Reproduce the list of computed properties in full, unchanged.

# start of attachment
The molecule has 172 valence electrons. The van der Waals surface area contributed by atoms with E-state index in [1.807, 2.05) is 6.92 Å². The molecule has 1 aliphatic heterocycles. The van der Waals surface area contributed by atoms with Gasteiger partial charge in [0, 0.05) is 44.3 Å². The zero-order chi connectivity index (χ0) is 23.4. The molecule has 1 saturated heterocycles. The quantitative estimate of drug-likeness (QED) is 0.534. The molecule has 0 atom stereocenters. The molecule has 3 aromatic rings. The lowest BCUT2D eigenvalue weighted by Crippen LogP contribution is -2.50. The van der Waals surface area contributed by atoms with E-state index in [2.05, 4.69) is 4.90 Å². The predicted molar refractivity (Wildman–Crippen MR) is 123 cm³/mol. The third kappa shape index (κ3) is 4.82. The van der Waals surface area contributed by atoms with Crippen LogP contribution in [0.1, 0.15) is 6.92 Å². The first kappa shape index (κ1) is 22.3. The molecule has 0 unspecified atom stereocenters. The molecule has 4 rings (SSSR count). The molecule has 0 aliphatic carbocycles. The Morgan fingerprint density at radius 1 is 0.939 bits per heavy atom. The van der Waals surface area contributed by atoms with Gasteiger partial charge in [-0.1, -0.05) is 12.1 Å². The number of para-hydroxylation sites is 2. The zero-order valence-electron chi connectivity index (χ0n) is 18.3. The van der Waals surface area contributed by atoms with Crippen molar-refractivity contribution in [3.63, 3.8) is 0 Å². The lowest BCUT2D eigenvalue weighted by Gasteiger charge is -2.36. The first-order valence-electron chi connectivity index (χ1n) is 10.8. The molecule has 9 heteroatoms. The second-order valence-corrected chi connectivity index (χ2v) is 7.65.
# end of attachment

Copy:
The molecule has 172 valence electrons. The van der Waals surface area contributed by atoms with E-state index in [1.807, 2.05) is 6.92 Å². The molecule has 1 aliphatic heterocycles. The van der Waals surface area contributed by atoms with Gasteiger partial charge in [0, 0.05) is 44.3 Å². The zero-order chi connectivity index (χ0) is 23.4. The molecule has 1 saturated heterocycles. The quantitative estimate of drug-likeness (QED) is 0.534. The molecule has 0 atom stereocenters. The molecule has 3 aromatic rings. The lowest BCUT2D eigenvalue weighted by Crippen LogP contribution is -2.50. The van der Waals surface area contributed by atoms with E-state index in [2.05, 4.69) is 4.90 Å². The predicted molar refractivity (Wildman–Crippen MR) is 123 cm³/mol. The third kappa shape index (κ3) is 4.82. The van der Waals surface area contributed by atoms with Crippen LogP contribution in [0.1, 0.15) is 6.92 Å². The first kappa shape index (κ1) is 22.3. The molecule has 0 unspecified atom stereocenters. The molecule has 4 rings (SSSR count). The molecule has 0 aliphatic carbocycles. The Morgan fingerprint density at radius 1 is 0.939 bits per heavy atom. The van der Waals surface area contributed by atoms with Gasteiger partial charge in [-0.1, -0.05) is 12.1 Å². The number of para-hydroxylation sites is 2. The zero-order valence-electron chi connectivity index (χ0n) is 18.3. The van der Waals surface area contributed by atoms with Crippen molar-refractivity contribution in [3.63, 3.8) is 0 Å². The lowest BCUT2D eigenvalue weighted by Gasteiger charge is -2.36. The first-order valence-electron chi connectivity index (χ1n) is 10.8. The molecule has 9 heteroatoms. The second-order valence-corrected chi connectivity index (χ2v) is 7.65.